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Chinese espionage operations in Finland and Estonia highlight security challenges

Finish and Estonian intelligence services released details on domestic Chinese espionage operations thwarted in the last few months.

What you need to know
  • On March 18, the Finnish Security and Intelligence Service identified the APT31 operation, with links to China, as perpetrators behind the hack into the Finnish Parliament’s network last fall. The cybersecurity companies define the APT31 as a nexus of cyberespionage actors who extract information useful to Chinese government and SOEs. The network breach compromised the security of multiple email accounts including those belonging to Finish MPs.
  • Last week, Estonia convicted Tarmo Kõuts, an Estonian scientist working on NATO maritime and submarine research, to three years in prison for espionage in the interest of China. Kõuts, who had clearances to access national and NATO-level intelligence, was recruited in 2018 by the Intelligence Bureau of the Joint Staff Department of the Central Military Commission, China’s military intelligence agency, and operated until his arrest in September last year. He reportedly received financial renumeration for passing anecdotes about his work.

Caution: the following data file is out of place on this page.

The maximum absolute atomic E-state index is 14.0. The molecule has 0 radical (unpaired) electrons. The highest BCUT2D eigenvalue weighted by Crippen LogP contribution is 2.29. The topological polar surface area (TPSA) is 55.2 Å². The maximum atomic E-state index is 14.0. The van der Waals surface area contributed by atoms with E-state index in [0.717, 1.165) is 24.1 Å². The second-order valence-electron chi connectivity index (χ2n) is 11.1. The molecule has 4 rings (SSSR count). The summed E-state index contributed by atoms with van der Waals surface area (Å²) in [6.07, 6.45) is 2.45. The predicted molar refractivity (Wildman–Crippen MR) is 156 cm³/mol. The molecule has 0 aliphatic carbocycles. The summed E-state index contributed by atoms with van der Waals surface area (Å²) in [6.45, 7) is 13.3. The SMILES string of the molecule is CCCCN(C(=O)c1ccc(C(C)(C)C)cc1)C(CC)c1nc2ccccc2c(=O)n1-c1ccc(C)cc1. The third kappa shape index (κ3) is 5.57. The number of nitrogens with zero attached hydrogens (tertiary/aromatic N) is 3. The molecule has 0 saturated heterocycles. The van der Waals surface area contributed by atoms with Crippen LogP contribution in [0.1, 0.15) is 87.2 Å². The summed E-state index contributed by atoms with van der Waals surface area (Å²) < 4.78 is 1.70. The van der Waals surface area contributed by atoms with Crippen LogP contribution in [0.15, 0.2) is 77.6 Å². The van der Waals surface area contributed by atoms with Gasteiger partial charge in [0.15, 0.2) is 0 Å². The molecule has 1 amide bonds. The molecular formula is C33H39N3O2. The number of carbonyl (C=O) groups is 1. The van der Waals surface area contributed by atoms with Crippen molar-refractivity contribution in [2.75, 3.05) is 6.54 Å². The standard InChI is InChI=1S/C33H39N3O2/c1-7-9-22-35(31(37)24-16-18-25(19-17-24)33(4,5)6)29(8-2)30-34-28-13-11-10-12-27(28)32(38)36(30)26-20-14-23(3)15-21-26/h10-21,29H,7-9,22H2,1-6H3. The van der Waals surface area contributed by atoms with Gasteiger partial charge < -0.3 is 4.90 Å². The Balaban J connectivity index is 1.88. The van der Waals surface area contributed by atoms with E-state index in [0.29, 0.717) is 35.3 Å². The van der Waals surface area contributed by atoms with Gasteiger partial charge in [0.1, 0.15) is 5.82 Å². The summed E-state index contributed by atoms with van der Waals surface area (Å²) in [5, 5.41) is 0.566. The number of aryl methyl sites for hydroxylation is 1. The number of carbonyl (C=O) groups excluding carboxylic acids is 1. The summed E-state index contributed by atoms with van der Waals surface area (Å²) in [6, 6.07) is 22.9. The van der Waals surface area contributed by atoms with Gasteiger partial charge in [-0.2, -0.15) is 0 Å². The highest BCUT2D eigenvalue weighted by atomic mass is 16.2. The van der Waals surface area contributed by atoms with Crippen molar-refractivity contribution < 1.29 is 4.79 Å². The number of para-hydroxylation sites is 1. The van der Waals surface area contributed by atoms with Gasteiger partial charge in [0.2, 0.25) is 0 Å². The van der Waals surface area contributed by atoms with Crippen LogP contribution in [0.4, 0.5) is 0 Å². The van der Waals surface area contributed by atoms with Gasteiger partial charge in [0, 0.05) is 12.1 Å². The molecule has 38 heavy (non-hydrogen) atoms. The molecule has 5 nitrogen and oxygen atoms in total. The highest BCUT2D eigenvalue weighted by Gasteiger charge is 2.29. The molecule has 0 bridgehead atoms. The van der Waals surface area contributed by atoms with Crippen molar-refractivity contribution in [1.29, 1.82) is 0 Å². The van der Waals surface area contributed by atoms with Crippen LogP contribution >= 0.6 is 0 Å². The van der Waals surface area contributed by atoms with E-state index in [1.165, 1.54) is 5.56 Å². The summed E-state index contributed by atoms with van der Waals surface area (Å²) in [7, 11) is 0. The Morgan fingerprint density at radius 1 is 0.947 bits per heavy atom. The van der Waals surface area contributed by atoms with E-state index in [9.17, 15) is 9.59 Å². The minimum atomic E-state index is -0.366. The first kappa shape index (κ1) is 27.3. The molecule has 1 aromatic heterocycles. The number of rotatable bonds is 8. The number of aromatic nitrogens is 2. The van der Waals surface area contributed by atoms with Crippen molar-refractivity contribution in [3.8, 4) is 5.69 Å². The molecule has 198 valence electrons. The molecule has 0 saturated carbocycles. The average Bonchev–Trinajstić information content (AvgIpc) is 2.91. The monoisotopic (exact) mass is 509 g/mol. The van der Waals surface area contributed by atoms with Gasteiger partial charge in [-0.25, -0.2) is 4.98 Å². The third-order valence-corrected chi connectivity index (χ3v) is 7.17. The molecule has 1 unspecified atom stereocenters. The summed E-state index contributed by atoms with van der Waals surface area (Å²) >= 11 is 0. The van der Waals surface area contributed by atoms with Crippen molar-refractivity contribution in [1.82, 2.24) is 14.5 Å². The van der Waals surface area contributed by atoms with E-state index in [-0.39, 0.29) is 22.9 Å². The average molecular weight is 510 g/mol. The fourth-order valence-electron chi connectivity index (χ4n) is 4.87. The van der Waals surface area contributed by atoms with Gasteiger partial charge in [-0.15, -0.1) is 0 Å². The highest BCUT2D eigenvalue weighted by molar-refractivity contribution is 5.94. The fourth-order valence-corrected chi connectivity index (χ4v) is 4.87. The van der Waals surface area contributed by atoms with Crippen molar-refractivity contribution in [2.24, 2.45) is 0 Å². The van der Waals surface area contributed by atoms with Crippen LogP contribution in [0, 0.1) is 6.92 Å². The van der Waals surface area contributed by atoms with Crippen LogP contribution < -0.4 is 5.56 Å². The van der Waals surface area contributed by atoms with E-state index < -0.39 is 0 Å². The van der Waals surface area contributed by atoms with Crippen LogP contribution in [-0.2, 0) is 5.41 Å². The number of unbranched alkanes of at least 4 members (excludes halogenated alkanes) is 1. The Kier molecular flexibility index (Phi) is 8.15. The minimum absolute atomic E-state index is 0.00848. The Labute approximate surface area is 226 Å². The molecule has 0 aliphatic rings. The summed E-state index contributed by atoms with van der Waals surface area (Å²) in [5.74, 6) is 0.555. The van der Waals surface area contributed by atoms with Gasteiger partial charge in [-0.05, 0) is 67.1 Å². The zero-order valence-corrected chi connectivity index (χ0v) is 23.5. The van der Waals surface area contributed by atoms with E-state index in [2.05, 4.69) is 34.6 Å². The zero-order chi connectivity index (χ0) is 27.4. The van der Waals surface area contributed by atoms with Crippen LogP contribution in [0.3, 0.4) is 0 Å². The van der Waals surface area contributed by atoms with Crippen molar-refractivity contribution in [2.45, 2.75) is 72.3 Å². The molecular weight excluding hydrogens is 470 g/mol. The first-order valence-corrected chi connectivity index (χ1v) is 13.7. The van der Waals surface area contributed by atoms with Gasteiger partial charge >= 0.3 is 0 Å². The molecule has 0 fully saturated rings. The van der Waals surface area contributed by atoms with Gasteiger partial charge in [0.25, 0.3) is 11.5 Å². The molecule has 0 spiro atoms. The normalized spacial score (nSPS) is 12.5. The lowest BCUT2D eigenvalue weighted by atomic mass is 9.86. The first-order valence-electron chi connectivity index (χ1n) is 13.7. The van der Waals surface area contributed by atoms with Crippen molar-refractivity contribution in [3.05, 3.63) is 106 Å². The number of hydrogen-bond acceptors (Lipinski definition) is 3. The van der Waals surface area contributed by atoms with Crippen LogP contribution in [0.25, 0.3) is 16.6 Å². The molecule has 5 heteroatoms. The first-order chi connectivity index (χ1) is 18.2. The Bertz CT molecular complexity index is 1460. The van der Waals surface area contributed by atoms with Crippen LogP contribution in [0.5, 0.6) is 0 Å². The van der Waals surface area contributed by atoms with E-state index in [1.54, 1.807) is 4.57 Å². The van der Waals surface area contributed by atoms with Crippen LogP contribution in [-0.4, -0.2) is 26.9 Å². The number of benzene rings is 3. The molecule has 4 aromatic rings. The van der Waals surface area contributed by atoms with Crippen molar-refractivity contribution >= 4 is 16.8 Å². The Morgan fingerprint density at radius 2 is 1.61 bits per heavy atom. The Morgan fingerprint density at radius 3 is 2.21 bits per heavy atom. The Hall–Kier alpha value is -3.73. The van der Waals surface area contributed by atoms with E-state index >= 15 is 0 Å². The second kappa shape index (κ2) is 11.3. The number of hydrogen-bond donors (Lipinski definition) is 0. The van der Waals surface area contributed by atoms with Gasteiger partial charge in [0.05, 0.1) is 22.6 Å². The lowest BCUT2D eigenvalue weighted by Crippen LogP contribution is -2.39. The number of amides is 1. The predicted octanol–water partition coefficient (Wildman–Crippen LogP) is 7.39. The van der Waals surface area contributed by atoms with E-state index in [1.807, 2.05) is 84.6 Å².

MERICS Quick take

Cybersecurity challenges, technological espionage and disinformation operations are core security challenges posed by China in Europe. NATO 2030 analysis from November last year, suggests that those may be the key areas of China-related cooperation within the organization.

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